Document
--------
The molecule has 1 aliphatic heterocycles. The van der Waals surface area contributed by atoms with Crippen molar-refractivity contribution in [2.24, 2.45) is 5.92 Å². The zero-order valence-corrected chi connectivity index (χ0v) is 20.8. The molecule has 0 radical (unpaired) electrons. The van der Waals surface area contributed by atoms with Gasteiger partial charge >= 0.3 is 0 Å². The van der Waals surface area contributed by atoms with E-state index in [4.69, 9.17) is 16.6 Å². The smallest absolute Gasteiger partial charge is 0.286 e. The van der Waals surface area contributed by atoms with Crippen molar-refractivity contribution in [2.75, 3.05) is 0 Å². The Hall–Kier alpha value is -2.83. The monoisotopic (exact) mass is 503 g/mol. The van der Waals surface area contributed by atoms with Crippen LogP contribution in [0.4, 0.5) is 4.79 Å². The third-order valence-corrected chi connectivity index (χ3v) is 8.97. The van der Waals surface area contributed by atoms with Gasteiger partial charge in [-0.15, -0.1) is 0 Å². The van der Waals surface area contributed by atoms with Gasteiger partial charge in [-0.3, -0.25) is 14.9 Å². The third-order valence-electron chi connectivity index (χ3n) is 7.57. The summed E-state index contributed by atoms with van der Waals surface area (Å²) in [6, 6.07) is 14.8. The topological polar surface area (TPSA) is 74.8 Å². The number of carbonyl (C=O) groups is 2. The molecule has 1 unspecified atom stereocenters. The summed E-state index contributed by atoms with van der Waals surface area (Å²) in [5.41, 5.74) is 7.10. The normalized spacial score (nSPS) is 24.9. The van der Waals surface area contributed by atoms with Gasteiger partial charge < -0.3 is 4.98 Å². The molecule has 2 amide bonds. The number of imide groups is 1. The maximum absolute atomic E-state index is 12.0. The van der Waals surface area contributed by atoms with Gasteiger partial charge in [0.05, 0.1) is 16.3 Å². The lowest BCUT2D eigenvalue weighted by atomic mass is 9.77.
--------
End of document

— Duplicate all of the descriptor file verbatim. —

The molecule has 1 aliphatic heterocycles. The van der Waals surface area contributed by atoms with Crippen molar-refractivity contribution in [2.24, 2.45) is 5.92 Å². The zero-order valence-corrected chi connectivity index (χ0v) is 20.8. The molecule has 0 radical (unpaired) electrons. The van der Waals surface area contributed by atoms with Gasteiger partial charge >= 0.3 is 0 Å². The van der Waals surface area contributed by atoms with E-state index in [4.69, 9.17) is 16.6 Å². The smallest absolute Gasteiger partial charge is 0.286 e. The van der Waals surface area contributed by atoms with Crippen molar-refractivity contribution in [2.75, 3.05) is 0 Å². The Hall–Kier alpha value is -2.83. The monoisotopic (exact) mass is 503 g/mol. The van der Waals surface area contributed by atoms with Crippen LogP contribution in [0.4, 0.5) is 4.79 Å². The third-order valence-corrected chi connectivity index (χ3v) is 8.97. The van der Waals surface area contributed by atoms with Gasteiger partial charge in [-0.15, -0.1) is 0 Å². The van der Waals surface area contributed by atoms with Gasteiger partial charge in [-0.3, -0.25) is 14.9 Å². The third-order valence-electron chi connectivity index (χ3n) is 7.57. The summed E-state index contributed by atoms with van der Waals surface area (Å²) in [6, 6.07) is 14.8. The topological polar surface area (TPSA) is 74.8 Å². The number of carbonyl (C=O) groups is 2. The molecule has 1 unspecified atom stereocenters. The summed E-state index contributed by atoms with van der Waals surface area (Å²) in [5.41, 5.74) is 7.10. The normalized spacial score (nSPS) is 24.9. The van der Waals surface area contributed by atoms with Gasteiger partial charge < -0.3 is 4.98 Å². The molecule has 2 amide bonds. The number of imide groups is 1. The maximum absolute atomic E-state index is 12.0. The van der Waals surface area contributed by atoms with Gasteiger partial charge in [0.05, 0.1) is 16.3 Å². The lowest BCUT2D eigenvalue weighted by atomic mass is 9.77.